Cancer drugs trial for when standard treatment is not viable shows 'incredible' signs of success

Dr Robin Bannister on how he set up a study after his wife's bleak prognosis
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Indy Lifestyle Online

A cancer clinic set up by a leading drug developer whose wife was diagnosed with stage four breast cancer is recruiting up to 5,000 patients with all forms of cancer for a new trial which is showing "incredible" signs of success with his wife. It is hoped the trial will provide breakthroughs for patients for whom standard cancer treatment regimes are not viable or tolerable.

Robin Bannister, one of the doctors behind the scheme, helped set up the trial after his wife was given a "bleak prognosis".

Virginia Bannister, from Cambridge, was diagnosed with stage three breast cancer in May 2005, at the age of 41, and had chemotherapy, surgery and radiotherapy. But she had "allergic reactions to the new and best drugs" and the side- effects of the chemotherapies were "horrendous". After the cancer spread to her lungs in 2012, she again "had an adverse reaction to the cytotoxic drugs so the alternative ... was hormone therapy".

Dr Bannister, a veteran of the pharmaceutical industry, said when his wife was diagnosed, it was natural for him to ask: "What do existing drugs do in cancer and is there a treatment regime to offer to people, including my wife, some benefit?" The drugs used in the trial are existing generic drugs and include metformin and statins.

Dr Bannister says he wants to "gather enough data across all the patients so that they can get the labels of these drugs changed so they can be picked up by many more patients". This means that one day patients could get these drugs from the pharmacist labelled as cancer drugs, he says. Although the study is targeting those in palliative care, or those for whom the cancer has spread and current treatments are not working, he hopes they will be used in different stages of cancer in the future.

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Robin Bannister in 2009 with his wife Virginia who has breast cancer (Teri Pengilley)

Justin Stebbing, a consultant oncologist at Imperial College and Imperial College Healthcare NHS Trust, who is leading the study for the Care Oncology Clinic in Harley Street, which is part of the SEEK group, said it "provides another option for those people for whom standard cancer treatment regimens are not viable, tolerable, available or providing any benefit on a stand-alone basis".

"The medicines prescribed in the study are well-established medicines in other diseases... having been used by a large number of people over a long period of time, with known and acceptable side-effects," he said. "These medicines have also been shown to reduce cancer growth rates. By studying these treatments in combination, it is hoped we will see a slowing of cancer growth rates, above and beyond using the medicines on their own, at the same time as providing the patient with an improved quality of life."

The trial, which is recruiting people aged 18 and over with different kinds of cancer, is being funded by the patients themselves with a £400 initial consultation fee – "which will allow us to keep the data and prolong the study", Dr Bannister says. There are now 25 patients taking part.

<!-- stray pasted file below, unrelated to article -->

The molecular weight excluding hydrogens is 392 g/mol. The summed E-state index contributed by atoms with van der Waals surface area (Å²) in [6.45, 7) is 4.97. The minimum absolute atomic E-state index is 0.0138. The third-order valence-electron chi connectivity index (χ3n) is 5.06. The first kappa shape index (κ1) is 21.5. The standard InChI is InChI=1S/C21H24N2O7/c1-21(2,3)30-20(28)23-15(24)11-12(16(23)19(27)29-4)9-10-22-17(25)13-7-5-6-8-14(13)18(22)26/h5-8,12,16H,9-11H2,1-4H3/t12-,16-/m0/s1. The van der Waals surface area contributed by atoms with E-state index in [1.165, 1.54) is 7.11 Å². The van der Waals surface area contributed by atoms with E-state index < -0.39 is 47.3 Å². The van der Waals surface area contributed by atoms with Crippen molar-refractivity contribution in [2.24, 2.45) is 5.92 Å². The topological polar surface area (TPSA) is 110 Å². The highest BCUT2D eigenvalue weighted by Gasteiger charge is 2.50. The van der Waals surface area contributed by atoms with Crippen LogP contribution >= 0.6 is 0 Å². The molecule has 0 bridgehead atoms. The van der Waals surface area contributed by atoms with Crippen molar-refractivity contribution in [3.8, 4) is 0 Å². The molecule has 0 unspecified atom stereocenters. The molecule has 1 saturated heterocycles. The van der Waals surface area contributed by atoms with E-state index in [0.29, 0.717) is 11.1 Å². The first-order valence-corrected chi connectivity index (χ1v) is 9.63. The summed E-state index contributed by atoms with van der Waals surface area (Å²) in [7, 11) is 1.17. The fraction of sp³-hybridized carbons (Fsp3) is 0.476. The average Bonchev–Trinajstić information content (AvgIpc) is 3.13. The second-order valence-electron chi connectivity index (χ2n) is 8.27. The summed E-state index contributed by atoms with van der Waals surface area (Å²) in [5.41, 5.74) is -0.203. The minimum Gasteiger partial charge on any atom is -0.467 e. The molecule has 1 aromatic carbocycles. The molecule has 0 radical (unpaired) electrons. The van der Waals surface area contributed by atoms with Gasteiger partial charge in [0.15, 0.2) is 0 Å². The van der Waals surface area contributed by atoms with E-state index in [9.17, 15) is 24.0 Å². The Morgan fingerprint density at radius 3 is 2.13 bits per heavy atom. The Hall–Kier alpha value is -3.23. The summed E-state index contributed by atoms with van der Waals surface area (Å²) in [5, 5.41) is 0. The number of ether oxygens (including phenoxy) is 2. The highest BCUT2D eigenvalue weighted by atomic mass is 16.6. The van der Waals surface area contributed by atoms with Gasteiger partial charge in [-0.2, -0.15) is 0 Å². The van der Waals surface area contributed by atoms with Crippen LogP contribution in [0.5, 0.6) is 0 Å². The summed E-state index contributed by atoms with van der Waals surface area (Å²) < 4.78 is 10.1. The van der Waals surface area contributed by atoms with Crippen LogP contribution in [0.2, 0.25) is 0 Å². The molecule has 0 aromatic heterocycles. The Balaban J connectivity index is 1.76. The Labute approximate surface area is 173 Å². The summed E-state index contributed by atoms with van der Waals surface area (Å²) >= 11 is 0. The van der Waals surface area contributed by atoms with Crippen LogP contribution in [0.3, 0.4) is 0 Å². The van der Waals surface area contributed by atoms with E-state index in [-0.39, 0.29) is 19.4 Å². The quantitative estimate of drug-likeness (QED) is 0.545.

Asked why this has not been done before, Dr Bannister says: "Medically, it is straightforward, but pharma companies won't pay for these as they cost a lot of money and all they would do is provide data to allow generic companies to supply the drugs, and the generic companies won't fund them either.

"Cytotoxic drugs used today have wicked side-effects which diminish quality of life enormously," he says. "You may get a few extra months, but in some case what does a patient feel about those months they have got?" In contrast, the side-effects of the trial drugs are relatively mild.

"Imagine you have stage one breast cancer, but instead of... a mastectomy, it is possible to use these drugs in combination with other modern drugs to keep that at bay?" he says.

Given that some cancer treatments can cost the NHS up to £100,000 per patient per year, Dr Bannister believes the potential cost-savings could be enormous, if the trial is successful. "We're not profiteering in any way," he says. "It's a collection of data – everybody wants to have some sort of hope, but this isn't something that doesn't have a good scientific basis. We work with the oncologists, with the patients and GPs. We are not outside that system at all." Those on the trial "can continue their treatment – some people have palliative chemotherapy or palliative radiotherapy", he adds.

Virginia Bannister started the trial drugs just after Christmas Day. "Due to my sensitivity to some drugs... I take what I can alongside the medicines prescribed by my NHS doctor," she says. "Although there is a price to pay in respect of side-effects, these are in no way as awful as cytotoxic chemotherapy."

However, since starting the trial she says there has been "the most incredible outcome: the tumours are shrinking and disappearing. I'm very proud of Robin and thrilled to feel physically better," she says.

Dr Bannister says that although "as a husband and father, he is deliriously happy", as a scientist, "it's too early to say". "I am pleased with what we are seeing with the 25 patients to date, but we need more patients."

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